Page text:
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Agile Development

Agile development takes software’s chaotic nature into account by asking that teams create software incrementally and iteratively, developing chunks of functionality each work cycle (or “sprint”).
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Archive for June, 2009

The Great Certification Debate

June 18, 2009 By: admin Category: Uncategorized

Dr. Dobb’s web site recently ran a Q & A with Scott Ambler, IBM’s practice leader for agile development, addressing the state of agile. As such, Dr. Dobb’s editor-in-chief Jonathan Erickson throws some pretty big, open-ended questions at him. For the most part, I agree with his views throughout this succinct interview. (For example, his assertion that most barriers to agile adoption are cultural is dead-on.) But I was less convinced by his complete dismissal of the role of certification within the various niche communities. Scrum, which has emerged as the single most popular agile subset, shoulders the majority of his criticism, as he explains:

“The Scrum community has done a horrendous job of certification. Right now people are taking a two-day course and then coming out of it claiming to be a ‘Certified Scrum Master.’ Sadly, many organizations aren’t catching on to this, assuming that ‘certified’ actually means something instead of doing their homework and looking into the ‘arduous’ process behind it. I’ve pointed this out to several customers and every time they were offended that such a thing was going on. The Scrum folks are trying to put a veneer of respectability over this by soon requiring people to take a test.”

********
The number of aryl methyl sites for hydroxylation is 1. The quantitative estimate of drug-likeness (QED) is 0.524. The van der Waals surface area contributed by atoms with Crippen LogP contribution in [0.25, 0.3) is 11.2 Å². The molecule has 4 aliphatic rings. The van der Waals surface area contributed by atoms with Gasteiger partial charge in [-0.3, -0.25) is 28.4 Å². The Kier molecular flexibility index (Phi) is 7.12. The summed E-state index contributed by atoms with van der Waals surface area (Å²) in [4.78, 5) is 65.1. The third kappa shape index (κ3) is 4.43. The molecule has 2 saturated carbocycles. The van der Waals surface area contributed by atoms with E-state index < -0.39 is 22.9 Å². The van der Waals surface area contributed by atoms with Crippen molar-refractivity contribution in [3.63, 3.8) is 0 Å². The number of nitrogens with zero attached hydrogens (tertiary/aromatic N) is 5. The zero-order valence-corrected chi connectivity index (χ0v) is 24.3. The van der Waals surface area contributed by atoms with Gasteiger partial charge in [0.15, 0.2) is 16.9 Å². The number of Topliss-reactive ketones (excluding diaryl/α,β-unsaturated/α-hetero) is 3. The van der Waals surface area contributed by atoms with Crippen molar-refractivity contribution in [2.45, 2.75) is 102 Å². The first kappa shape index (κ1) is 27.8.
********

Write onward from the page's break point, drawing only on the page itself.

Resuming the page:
Certainly, I agree with Ambler’s assessment that Scrum—or any agile method, for that matter—is far too nuanced to assume that it can be mastered in two days. And I imagine any Scrum trainer, certified or otherwise, would tell you that what is taught in a Certified ScrumMaster or Product Owner class is only the tip of the iceberg. (And no, I don’t think that making course participants take a test improves matters much.) But I do think that certification holds value for employers, individuals seeking professional development, and organizations, at large. Let me explain.

Because Scrum and agile are relatively new approaches to project management, employers are still trying to figure out how best to assess the experience and aptitude of an individual for integrating into an agile environment. One way that employers can gauge the base knowledge an applicant possesses is through certification. No, it can’t guarantee that the individual’s personality will mesh with other members of the team, but it is an indication that the candidate possesses some familiarity with the basic principles and processes of Scrum. Organizations will likely need to develop their own, custom screening process, but certification can provide some insight into an individual’s qualification.

From the perspective of individuals who are seeking to pursue a career in Scrum, certification is the best possible option short of on-the-job experience in a Scrum environment (and even then, it’s still a pretty good idea). Certification represents a step such an individual can take toward not only finding a career in Scrum, but demonstrating his or her commitment to learning the framework.